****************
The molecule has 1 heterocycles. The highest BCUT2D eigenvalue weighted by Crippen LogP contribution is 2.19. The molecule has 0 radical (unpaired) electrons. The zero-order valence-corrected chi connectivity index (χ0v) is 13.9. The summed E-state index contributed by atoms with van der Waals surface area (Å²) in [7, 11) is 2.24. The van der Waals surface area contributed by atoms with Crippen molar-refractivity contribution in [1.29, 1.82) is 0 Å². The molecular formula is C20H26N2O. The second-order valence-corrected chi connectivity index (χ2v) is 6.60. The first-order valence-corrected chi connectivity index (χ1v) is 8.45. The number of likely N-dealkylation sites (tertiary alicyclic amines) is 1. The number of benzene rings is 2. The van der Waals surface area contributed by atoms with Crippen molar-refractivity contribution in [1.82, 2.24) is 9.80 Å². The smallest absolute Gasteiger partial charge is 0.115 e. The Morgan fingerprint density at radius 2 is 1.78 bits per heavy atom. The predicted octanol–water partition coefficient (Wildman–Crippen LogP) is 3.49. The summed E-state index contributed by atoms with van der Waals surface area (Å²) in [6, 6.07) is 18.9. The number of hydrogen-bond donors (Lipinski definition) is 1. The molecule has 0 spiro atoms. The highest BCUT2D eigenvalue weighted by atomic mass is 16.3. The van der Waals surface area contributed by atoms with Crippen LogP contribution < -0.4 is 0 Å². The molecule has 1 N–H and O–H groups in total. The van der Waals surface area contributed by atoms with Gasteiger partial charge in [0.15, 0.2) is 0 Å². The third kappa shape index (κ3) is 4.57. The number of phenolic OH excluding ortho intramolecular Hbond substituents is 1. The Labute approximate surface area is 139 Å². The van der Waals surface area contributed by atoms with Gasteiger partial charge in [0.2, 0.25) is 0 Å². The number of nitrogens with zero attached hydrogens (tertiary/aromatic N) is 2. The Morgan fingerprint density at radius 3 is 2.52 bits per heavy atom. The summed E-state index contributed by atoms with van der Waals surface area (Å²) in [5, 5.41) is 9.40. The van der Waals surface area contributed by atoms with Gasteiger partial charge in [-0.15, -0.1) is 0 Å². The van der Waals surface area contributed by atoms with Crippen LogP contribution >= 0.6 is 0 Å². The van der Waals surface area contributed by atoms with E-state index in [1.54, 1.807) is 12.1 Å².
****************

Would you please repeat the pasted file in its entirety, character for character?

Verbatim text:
The molecule has 1 heterocycles. The highest BCUT2D eigenvalue weighted by Crippen LogP contribution is 2.19. The molecule has 0 radical (unpaired) electrons. The zero-order valence-corrected chi connectivity index (χ0v) is 13.9. The summed E-state index contributed by atoms with van der Waals surface area (Å²) in [7, 11) is 2.24. The van der Waals surface area contributed by atoms with Crippen molar-refractivity contribution in [1.29, 1.82) is 0 Å². The molecular formula is C20H26N2O. The second-order valence-corrected chi connectivity index (χ2v) is 6.60. The first-order valence-corrected chi connectivity index (χ1v) is 8.45. The number of likely N-dealkylation sites (tertiary alicyclic amines) is 1. The number of benzene rings is 2. The van der Waals surface area contributed by atoms with Crippen molar-refractivity contribution in [1.82, 2.24) is 9.80 Å². The smallest absolute Gasteiger partial charge is 0.115 e. The Morgan fingerprint density at radius 2 is 1.78 bits per heavy atom. The predicted octanol–water partition coefficient (Wildman–Crippen LogP) is 3.49. The summed E-state index contributed by atoms with van der Waals surface area (Å²) in [6, 6.07) is 18.9. The number of hydrogen-bond donors (Lipinski definition) is 1. The molecule has 0 spiro atoms. The highest BCUT2D eigenvalue weighted by atomic mass is 16.3. The van der Waals surface area contributed by atoms with Crippen LogP contribution < -0.4 is 0 Å². The molecule has 1 N–H and O–H groups in total. The van der Waals surface area contributed by atoms with Gasteiger partial charge in [0.15, 0.2) is 0 Å². The third kappa shape index (κ3) is 4.57. The number of phenolic OH excluding ortho intramolecular Hbond substituents is 1. The Labute approximate surface area is 139 Å². The van der Waals surface area contributed by atoms with Gasteiger partial charge in [0.2, 0.25) is 0 Å². The number of nitrogens with zero attached hydrogens (tertiary/aromatic N) is 2. The Morgan fingerprint density at radius 3 is 2.52 bits per heavy atom. The summed E-state index contributed by atoms with van der Waals surface area (Å²) in [5, 5.41) is 9.40. The van der Waals surface area contributed by atoms with Gasteiger partial charge in [-0.15, -0.1) is 0 Å². The van der Waals surface area contributed by atoms with Crippen LogP contribution >= 0.6 is 0 Å². The van der Waals surface area contributed by atoms with E-state index in [1.54, 1.807) is 12.1 Å².